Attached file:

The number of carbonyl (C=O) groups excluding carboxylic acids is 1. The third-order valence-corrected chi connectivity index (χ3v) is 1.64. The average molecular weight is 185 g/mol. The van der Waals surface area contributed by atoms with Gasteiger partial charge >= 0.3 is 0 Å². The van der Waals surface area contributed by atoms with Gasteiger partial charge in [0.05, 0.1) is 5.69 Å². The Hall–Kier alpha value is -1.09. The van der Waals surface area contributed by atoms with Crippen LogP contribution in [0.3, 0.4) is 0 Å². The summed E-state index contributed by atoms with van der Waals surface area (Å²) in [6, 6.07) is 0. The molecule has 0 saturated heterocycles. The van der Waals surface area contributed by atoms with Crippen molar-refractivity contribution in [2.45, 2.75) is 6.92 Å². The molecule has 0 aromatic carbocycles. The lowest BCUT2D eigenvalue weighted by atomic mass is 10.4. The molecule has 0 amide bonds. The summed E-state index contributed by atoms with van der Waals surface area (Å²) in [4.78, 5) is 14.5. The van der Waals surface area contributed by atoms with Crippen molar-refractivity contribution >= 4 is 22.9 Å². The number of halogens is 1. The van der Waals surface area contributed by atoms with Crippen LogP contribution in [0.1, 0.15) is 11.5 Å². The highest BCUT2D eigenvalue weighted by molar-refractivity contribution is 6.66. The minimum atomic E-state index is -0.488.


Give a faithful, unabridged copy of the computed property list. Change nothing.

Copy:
The number of carbonyl (C=O) groups excluding carboxylic acids is 1. The third-order valence-corrected chi connectivity index (χ3v) is 1.64. The average molecular weight is 185 g/mol. The van der Waals surface area contributed by atoms with Gasteiger partial charge >= 0.3 is 0 Å². The van der Waals surface area contributed by atoms with Gasteiger partial charge in [0.05, 0.1) is 5.69 Å². The Hall–Kier alpha value is -1.09. The van der Waals surface area contributed by atoms with Crippen LogP contribution in [0.3, 0.4) is 0 Å². The summed E-state index contributed by atoms with van der Waals surface area (Å²) in [6, 6.07) is 0. The molecule has 0 saturated heterocycles. The van der Waals surface area contributed by atoms with Crippen molar-refractivity contribution in [2.45, 2.75) is 6.92 Å². The molecule has 0 aromatic carbocycles. The lowest BCUT2D eigenvalue weighted by atomic mass is 10.4. The molecule has 0 amide bonds. The summed E-state index contributed by atoms with van der Waals surface area (Å²) in [4.78, 5) is 14.5. The van der Waals surface area contributed by atoms with Crippen molar-refractivity contribution >= 4 is 22.9 Å². The number of halogens is 1. The van der Waals surface area contributed by atoms with Crippen LogP contribution in [0.1, 0.15) is 11.5 Å². The highest BCUT2D eigenvalue weighted by molar-refractivity contribution is 6.66. The minimum atomic E-state index is -0.488.